We are awakened on Thursday, March 11 to a powerful thunderstorm. Another benefit of being on the second floor is being able to hear the rain, a powerful relaxer. But there is no time to lounge because it is video zone conference this morning. When we arrive to the office, Pres Bell is in the middle of a huge distraction. An elder that we haven’t had in the mission very long apparently has had an inappropriate relationship with a woman and provided her a nude video of himself. Now, she is demanding payment of $2,500 or threatening to distribute the video and ruin his reputation. I’m afraid a mission is about to be abruptly cut short. Pres Bell deals with the situation as best he can, having juggled the order of the conference to keep things going while he deals with what only a mission president seems to deal with. When he finally gets back into the conference, his presentation is beautiful, and emotional. Pres Bell is emotional. Who wouldn’t be. After the conference, Pres and Sis Bell hurry home to help teach a lady her first lesson together with the housing assistants. Pres Bell says the elders have followed the conference-taught teaching techniques and the Spirit very well. Before the lesson is over, Pres Bell has issued a challenge to baptism, which the lady has accepted, subject to gaining her own witness that the gospel is true. What a contrast this is to how the day began for Pres Bell. He takes it all in and shows what a man of God does in all manner of conditions. I see echoes of Joseph Smith in his life. By contrast, after conference I glued up a dresser drawer we retrieved some sisters that was falling apart. Maybe echoes of Joseph Knight. In staff meeting, I relate the Old Testament story of Caleb who when sent by Moses to spy out the promised land, urged the Israelites to immediately enter and conquer the land of milk and honey. He was nearly stoned by his fellows for his optimism and bravery. In contrast to Caleb, his brethren felt like grasshoppers in the face of the giants occupying the land, and shrank from the opposition. So the Lord had the House of Israel wonder for 40 years in the desert until the faithless was all gone. When they were, Caleb and Joshua were the sole survivors of their generation. Caleb was still now ready to attack, like he had been 40 years before, and bravely told Joshua, “Give me this mountain,” referring to the land of Hebron, which Moses had promised him, and to the challenge it would be to obtain it. If only I could be so faithful and courageous in the face of life’s obstacles, knowing that God’s promises are sure.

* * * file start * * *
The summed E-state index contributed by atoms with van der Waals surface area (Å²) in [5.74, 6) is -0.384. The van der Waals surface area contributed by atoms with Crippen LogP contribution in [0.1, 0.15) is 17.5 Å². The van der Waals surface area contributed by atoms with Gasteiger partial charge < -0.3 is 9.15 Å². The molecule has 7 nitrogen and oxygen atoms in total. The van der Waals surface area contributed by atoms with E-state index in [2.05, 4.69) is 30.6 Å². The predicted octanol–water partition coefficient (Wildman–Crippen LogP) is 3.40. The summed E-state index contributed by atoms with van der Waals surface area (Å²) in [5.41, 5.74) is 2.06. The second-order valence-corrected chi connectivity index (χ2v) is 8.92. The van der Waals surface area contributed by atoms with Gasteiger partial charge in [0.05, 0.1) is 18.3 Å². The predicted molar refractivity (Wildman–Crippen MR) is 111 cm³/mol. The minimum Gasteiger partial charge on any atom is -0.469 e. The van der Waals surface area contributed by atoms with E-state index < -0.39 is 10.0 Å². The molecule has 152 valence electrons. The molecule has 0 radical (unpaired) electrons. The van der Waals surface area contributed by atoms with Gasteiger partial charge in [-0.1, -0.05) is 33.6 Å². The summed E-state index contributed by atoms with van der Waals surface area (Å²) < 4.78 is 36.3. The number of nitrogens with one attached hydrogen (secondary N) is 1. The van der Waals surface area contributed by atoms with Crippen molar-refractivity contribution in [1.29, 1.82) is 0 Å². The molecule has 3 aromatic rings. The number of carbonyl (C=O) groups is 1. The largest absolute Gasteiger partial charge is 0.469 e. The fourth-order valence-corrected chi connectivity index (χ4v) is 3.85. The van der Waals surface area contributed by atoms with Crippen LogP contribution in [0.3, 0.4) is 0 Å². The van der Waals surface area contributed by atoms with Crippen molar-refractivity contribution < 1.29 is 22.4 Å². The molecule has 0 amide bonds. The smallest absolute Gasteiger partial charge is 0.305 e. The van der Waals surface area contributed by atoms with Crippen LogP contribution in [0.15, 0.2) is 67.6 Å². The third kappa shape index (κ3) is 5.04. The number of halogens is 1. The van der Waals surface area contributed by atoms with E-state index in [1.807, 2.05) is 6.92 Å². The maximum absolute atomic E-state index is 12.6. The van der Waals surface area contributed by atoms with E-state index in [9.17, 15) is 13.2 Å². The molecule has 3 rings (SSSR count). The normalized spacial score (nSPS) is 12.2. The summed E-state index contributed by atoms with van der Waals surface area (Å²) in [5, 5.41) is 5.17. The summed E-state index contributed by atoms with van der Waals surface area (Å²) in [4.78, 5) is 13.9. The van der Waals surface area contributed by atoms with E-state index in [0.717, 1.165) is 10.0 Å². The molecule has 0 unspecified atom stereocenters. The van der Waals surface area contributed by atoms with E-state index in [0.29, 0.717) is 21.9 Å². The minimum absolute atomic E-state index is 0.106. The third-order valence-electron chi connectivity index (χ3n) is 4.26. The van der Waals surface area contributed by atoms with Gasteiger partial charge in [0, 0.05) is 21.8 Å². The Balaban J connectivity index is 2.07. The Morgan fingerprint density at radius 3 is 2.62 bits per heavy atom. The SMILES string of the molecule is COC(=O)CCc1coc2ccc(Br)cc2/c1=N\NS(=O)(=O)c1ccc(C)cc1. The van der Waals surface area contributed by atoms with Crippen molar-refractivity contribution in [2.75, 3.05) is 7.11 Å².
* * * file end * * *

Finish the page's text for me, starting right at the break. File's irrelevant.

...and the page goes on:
For me, Friday, March 12th begins in the office doing lease work and gluing up broken dresser drawers. Sis Hatfield is inviting missionaries preparing to come to the MSLM in two weeks to participate in a video conference next week to get to know Pres and Sis Bell and the office staff. Elder Buck and Elder Nielson have interviews with Pres Bell this morning, along with the rest of the Hazelwood zone. Then elder Nielson has a dentist appointment to repair a broken tooth. The dentist is a member and apparently does emergency dental work for the missionaries for free. What a blessing he is the mission. About 12:30, Sis Hatfield, the housing assistants, and I pile into the truck. We’ll make a quick stop at the storage unit, were Sis Hatfield marvels at the accumulating mattresses, and documents the situation for Pres Bell with a picture. Then, we are off to Sikeston, Missouri. Sikeston is one of our southern outposts, being half way to Memphis, and the northern edge of the Missouri “bootheel” that extends down into what would otherwise be Arkansas. Sikeston was once a swamp and forest land, and the drainage project to reclaim it in the early 1900s reputedly moved more dirt than was moved for the Panama Canal. Unfortunately, the levees, dams, and ditches that create some of the richest farmland in the world in former flood plains also heavily contribute to the flooding of the Mississippi. Located along the King’s Highway between St Louis and New Orleans established by the French and along one of the few railroads west of the Mississippi in the 19th Century, it was an important transportation hub. It figured prominently during the Civil War as the Confederate Army planned attacks on St Louis. It has some beautiful old houses and other buildings, but like many rural towns, its population is by now in decline.
Elder Steed and Elder Pugsley’s Sikeston apartment was in need of several repairs, kitchen chairs, and extra beds and bikes retrieval. I also created a small list for the landlord’s help. I offered to reimburse them for toilet cleaning equipment and chemicals to encourage an improvement in bathroom hygiene. Elder Pugsley is a nephew of our Bishop Broberg and his wife back home in Provo, so it was good to catch up with Elder Pugsley again. He certainly has seen the ends of the mission, first being assigned in Lindell East, the heart of the City of St Louis, and now being down here in Sikeston's river made alluvial cotton and wheat farmland. Sis Hatfield invited all four elders to go with us for supper to Lambert’s Café, home of “throw’d rolls” and outsized servings of home cooking. We got there just in time to beat the Friday rush. By the time we left, the line was around their large foyer and out the door. Elders Buck and Nielson agree that Sis Hatfield should come along on our field trips more often. We stopped in Cape Girardeau on the way home, delivering a vacuum to the sisters, delivering mail to the zone leaders, and replacing a broken bed for the Cape Girardeau South elders. Elder Aspinall is a football player, and I guess his bed looked like a tackle dummy to him. He is on pins and needles right now. He has torn his ACL before, and has just had an MRI to look at a new knee injury. If surgery is required, he will probably be headed home. After prayers, we headed home, our Friday date with the missionaries now complete.